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HomeNewsLocal newsGovernor Announces $1.1B Disaster Recovery Subsidy

Governor Announces $1.1B Disaster Recovery Subsidy

Gov. Albert Bryan Jr. and ODR Director Adrienne Williams-Octalien speak at a press conference Friday. (Photo by Clara Freeman, Government House)

The ongoing disaster recovery work from hurricanes Irma and Maria got a billion-dollar boost from Washington this week. On Friday, Gov. Albert Bryan Jr. shared details of new federal subsidies designed to speed the pace of recovery projects.

Office of Disaster Recovery Director Adrienne Williams-Octalien joined the governor at the Friday press conference held on St. Thomas.

Bryan said the new arrangement allows some repair and reconstruction projects to be funded with a two-percent cost-share match from the V.I.; other projects will require a five-percent cost match. Funds are administered through the Federal Emergency Management Agency.

“By now, most of you have heard that President Biden has agreed to subsidize our recovery with $1.1 billion — and it may be more. Through this recovery process it has been a long, hard road and there have been winds all along the way,” Bryan said.

Under the previous arrangement, the V.I. government had to pay a ten-percent cost share to obtain Irma-Maria disaster recovery funds. That meant that if the territory were to receive $8 billion from Washington, it would have to pay an $800 million cost share.

Four hundred projects were completed in the V.I. under the old cost-share arrangement.

Speaking at the press conference, the governor credited the development of Rebuild USVI for helping FEMA agree to the new financing structure. Under Rebuild USVI, the remaining recovery projects will be bundled into $1 billion clusters and matched with large contractors who will direct the work.

There are eight remaining clusters in all, plus disaster recovery projects that have not been obligated yet.

“In order to get that eight billion in project funds we’d have to pay $800 million, and we only had $500 million allotted by (Community Development Block Grant). So now, we move from having to come up with $800 million to only having to come up with $160 million,” Bryan said.

Some of the projects now slated for a two-percent cost share include hospitals, schools, wastewater systems and some infrastructure projects. They are classified by FEMA as fixed-cost recovery projects.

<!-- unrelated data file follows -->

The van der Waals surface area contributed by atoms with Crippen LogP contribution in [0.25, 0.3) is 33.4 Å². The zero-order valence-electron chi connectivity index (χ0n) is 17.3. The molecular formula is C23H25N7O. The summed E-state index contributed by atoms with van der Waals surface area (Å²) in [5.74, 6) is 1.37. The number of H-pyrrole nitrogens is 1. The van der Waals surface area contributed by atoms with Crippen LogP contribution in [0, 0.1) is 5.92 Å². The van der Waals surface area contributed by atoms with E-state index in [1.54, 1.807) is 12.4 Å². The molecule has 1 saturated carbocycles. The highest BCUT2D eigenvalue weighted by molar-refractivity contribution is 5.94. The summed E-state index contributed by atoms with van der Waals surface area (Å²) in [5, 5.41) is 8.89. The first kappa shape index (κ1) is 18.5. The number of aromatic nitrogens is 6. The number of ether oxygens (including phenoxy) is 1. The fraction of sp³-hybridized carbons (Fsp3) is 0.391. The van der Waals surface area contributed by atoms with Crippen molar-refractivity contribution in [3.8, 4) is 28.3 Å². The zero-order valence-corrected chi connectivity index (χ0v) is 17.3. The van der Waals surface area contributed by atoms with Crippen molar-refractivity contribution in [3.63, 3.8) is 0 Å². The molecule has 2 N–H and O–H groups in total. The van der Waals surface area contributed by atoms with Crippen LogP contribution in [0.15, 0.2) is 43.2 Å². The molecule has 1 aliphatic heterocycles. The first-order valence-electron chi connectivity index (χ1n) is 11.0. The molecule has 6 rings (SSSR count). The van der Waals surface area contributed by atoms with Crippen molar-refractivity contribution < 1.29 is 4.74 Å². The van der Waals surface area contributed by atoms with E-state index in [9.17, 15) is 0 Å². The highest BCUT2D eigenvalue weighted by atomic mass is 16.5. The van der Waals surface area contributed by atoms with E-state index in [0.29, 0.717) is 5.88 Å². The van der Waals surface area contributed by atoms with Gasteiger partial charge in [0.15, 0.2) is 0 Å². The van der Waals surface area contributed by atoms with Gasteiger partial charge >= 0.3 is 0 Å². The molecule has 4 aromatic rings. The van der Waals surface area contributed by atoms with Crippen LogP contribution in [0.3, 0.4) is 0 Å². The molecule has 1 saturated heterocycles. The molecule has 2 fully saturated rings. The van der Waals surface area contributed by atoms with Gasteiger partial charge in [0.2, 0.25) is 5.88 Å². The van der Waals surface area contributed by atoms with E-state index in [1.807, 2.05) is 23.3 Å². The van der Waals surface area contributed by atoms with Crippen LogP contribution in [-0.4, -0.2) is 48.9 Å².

The allotted amount cannot be exceeded, but if projects are completed for less, the remaining funds can be reprogrammed to cover other FEMA-approved work.

Other projects — now eligible for the five-percent cost-share — fall into a different category, the Disaster Recovery director said. “If costs exceed what is obligated, you can go back and ask for more funding,” Williams-Octalien said. “This has allowed us to dig ourselves out of a tremendous hole.”

And previously completed projects may receive funding reimbursements reflecting the new cost-share deal.

All projects covered under the new arrangement will have to be completed within the next 11 years. The Bryan Administration has until September to win approval for the fixed-cost projects expected to reach completion by 2026.

He said outside contractors will be brought in to move projects along, but at the same time, the government plans to ramp up local workforce development programs. That means those youth who are now in high school can look forward to a decade or more of recovery work-related job opportunities if they take advantage of the training.

“If you are a young person listening to this, your future is bright,” Bryan said. The chief executive also thanked Biden for his support.

Delegate to Congress Stacey Plaskett also thanked Biden in a statement released from her office on Friday. “I am tremendously pleased to announce that President Biden has agreed to increase the federal cost share of all FEMA assistance grants for hurricane recovery in the Virgin Islands from 90 to 95 percent in all cases, including retroactively,” the Delegate said.

“In addition, President Biden has also agreed to raise the federal cost share to 98 percent in the case of larger critical infrastructure rebuilding projects approved before September 30, 2024, and completed before 2026 … This will allow more federal financial assistance to push through the most critical projects so that the territory is given the best opportunity to see our hurricane recovery through to completion in a timely fashion,” she said.

Plaskett also congratulated Bryan and his administration for working consistently alongside top officials at the White House and FEMA to achieve this progress.

 

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